Aviation Meteorology - Aerospace & Air Transport - Airports
Runway Visual Range RVR
The term Runway Visual Range or RVR refers to the estimation of the distance a pilot can see whilst approaching or departing from a runway. Historically RVR values were provided by trained observers stationed at defined locations on the airfield; these observers have now largely been replaced by automated systems due to cost and reliability considerations. To calculate RVR an automated system must measure the local visibility, the ambient or background brightness and the intensity of the runway lights. The calculation of RVR is described by ICAO publication 9328, Manual of Runway Visual Range Observing and Reporting Practices. ICAO 9328 details the requirements of the components of a RVR system and the data processing requirements. All Biral visibility and present weather sensors are compliant with the requirements of ICAO 9328, as is the ALS-2 Ambient Light Sensor which is used to measure the background luminance.
The accreditation of a RVR system is generally undertaken by an agency of the national government of the country where the system is installed. Such agencies often rely on a combination of international standards and local regulations when accreditation a system. Biral products are compliant with a wide range of internationally applied standards and regulations including EC Regulation 552/2004, ICAO Annex 3, CAP 746, ICAO Annex 5 and WMO 8 Part I Chapters 9 and 14. Declarations of conformity with a range of standards are available on request for Biral sensors.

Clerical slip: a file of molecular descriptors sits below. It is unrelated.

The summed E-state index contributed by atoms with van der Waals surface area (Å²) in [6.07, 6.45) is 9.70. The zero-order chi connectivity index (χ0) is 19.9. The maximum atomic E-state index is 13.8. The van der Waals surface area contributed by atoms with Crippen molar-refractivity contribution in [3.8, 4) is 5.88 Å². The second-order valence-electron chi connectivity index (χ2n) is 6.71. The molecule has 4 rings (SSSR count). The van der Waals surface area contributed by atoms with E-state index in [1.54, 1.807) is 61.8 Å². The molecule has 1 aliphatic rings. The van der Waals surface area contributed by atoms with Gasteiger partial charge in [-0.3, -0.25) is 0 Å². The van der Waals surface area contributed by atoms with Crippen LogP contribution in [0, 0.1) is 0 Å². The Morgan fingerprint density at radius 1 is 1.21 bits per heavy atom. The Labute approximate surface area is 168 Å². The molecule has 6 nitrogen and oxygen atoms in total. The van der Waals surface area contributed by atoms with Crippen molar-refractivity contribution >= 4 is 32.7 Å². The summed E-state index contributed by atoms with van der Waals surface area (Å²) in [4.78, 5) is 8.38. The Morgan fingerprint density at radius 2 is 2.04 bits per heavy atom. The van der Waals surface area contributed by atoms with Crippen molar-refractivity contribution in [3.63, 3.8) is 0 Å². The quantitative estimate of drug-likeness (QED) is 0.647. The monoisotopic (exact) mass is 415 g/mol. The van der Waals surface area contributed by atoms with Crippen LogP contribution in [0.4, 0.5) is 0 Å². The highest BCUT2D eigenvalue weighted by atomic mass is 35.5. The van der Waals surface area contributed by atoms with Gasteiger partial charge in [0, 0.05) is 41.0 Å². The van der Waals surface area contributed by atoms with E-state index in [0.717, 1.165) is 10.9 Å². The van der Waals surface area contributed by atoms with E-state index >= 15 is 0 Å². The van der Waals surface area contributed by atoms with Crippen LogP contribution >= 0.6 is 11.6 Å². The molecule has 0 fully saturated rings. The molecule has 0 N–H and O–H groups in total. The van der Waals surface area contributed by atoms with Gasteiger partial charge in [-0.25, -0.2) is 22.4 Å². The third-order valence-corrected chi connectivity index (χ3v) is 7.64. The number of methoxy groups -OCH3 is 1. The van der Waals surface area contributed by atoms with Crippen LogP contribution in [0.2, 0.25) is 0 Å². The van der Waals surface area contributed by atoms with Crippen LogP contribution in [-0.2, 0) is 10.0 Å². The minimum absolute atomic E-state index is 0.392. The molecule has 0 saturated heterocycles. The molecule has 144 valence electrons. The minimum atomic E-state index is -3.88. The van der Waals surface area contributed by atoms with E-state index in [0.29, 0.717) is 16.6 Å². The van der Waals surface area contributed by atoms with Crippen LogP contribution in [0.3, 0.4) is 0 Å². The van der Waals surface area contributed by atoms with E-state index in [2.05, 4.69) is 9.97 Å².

Biral sensors are used in many RVR systems around the world from small independently operated grass airstrips to major international airports with UK CAA Category III (CAT III) approval.
METAR is a standard form for the reporting of weather commonly used in aviation with a format controlled by ICAO. The reports are typically produced at hourly or 30 minute intervals and originate from observing sites at airfields, military bases and other observing stations. The information is typically produced by automated weather observing systems (AWOS) with checking by meteorologists prior to transmission to aircraft and forecasting groups.
A wide range of weather types can be encoded in a METAR including visibility, precipitation and thunderstorm activity. Biral visibility and present weather sensors fulfil the ICAO requirements for the automated observation of a number of METAR parameters as specified in ICAO Annex 3, ICAO Annex 5, and WMO 8 Part I Chapters 9 and 14.